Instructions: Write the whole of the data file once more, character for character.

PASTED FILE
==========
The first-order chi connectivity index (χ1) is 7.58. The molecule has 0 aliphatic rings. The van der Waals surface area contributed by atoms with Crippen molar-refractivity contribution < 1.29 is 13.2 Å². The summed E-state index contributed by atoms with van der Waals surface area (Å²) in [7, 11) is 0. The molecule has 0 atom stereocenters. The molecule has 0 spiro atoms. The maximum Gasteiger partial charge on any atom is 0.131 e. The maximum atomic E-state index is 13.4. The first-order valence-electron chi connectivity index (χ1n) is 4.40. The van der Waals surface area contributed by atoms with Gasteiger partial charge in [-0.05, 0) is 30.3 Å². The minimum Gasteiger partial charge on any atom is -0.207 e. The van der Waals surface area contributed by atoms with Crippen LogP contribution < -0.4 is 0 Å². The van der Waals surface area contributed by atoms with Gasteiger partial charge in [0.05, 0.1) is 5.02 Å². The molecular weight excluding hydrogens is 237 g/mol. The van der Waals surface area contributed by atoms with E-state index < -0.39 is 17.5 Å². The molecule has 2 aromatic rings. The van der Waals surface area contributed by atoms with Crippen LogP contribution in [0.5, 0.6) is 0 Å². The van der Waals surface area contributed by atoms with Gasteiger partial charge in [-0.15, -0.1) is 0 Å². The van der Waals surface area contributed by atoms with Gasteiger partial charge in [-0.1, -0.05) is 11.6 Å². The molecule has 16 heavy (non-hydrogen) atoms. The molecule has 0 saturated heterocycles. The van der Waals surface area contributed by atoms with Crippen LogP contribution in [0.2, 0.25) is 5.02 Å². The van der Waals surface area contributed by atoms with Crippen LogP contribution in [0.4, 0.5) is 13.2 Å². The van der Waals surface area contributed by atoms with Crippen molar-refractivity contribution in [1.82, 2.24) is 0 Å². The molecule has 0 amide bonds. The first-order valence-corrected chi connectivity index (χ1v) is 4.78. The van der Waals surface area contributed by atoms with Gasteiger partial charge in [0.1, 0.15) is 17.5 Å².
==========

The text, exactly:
The first-order chi connectivity index (χ1) is 7.58. The molecule has 0 aliphatic rings. The van der Waals surface area contributed by atoms with Crippen molar-refractivity contribution < 1.29 is 13.2 Å². The summed E-state index contributed by atoms with van der Waals surface area (Å²) in [7, 11) is 0. The molecule has 0 atom stereocenters. The molecule has 0 spiro atoms. The maximum Gasteiger partial charge on any atom is 0.131 e. The maximum atomic E-state index is 13.4. The first-order valence-electron chi connectivity index (χ1n) is 4.40. The van der Waals surface area contributed by atoms with Gasteiger partial charge in [-0.05, 0) is 30.3 Å². The minimum Gasteiger partial charge on any atom is -0.207 e. The van der Waals surface area contributed by atoms with Crippen LogP contribution < -0.4 is 0 Å². The van der Waals surface area contributed by atoms with Gasteiger partial charge in [0.05, 0.1) is 5.02 Å². The molecular weight excluding hydrogens is 237 g/mol. The van der Waals surface area contributed by atoms with E-state index < -0.39 is 17.5 Å². The molecule has 2 aromatic rings. The van der Waals surface area contributed by atoms with Crippen LogP contribution in [0.5, 0.6) is 0 Å². The van der Waals surface area contributed by atoms with Gasteiger partial charge in [-0.15, -0.1) is 0 Å². The van der Waals surface area contributed by atoms with Gasteiger partial charge in [-0.1, -0.05) is 11.6 Å². The molecule has 16 heavy (non-hydrogen) atoms. The molecule has 0 saturated heterocycles. The van der Waals surface area contributed by atoms with Crippen LogP contribution in [0.2, 0.25) is 5.02 Å². The van der Waals surface area contributed by atoms with Crippen LogP contribution in [0.4, 0.5) is 13.2 Å². The van der Waals surface area contributed by atoms with Crippen molar-refractivity contribution in [1.82, 2.24) is 0 Å². The molecule has 0 amide bonds. The first-order valence-corrected chi connectivity index (χ1v) is 4.78. The van der Waals surface area contributed by atoms with Gasteiger partial charge in [0.1, 0.15) is 17.5 Å².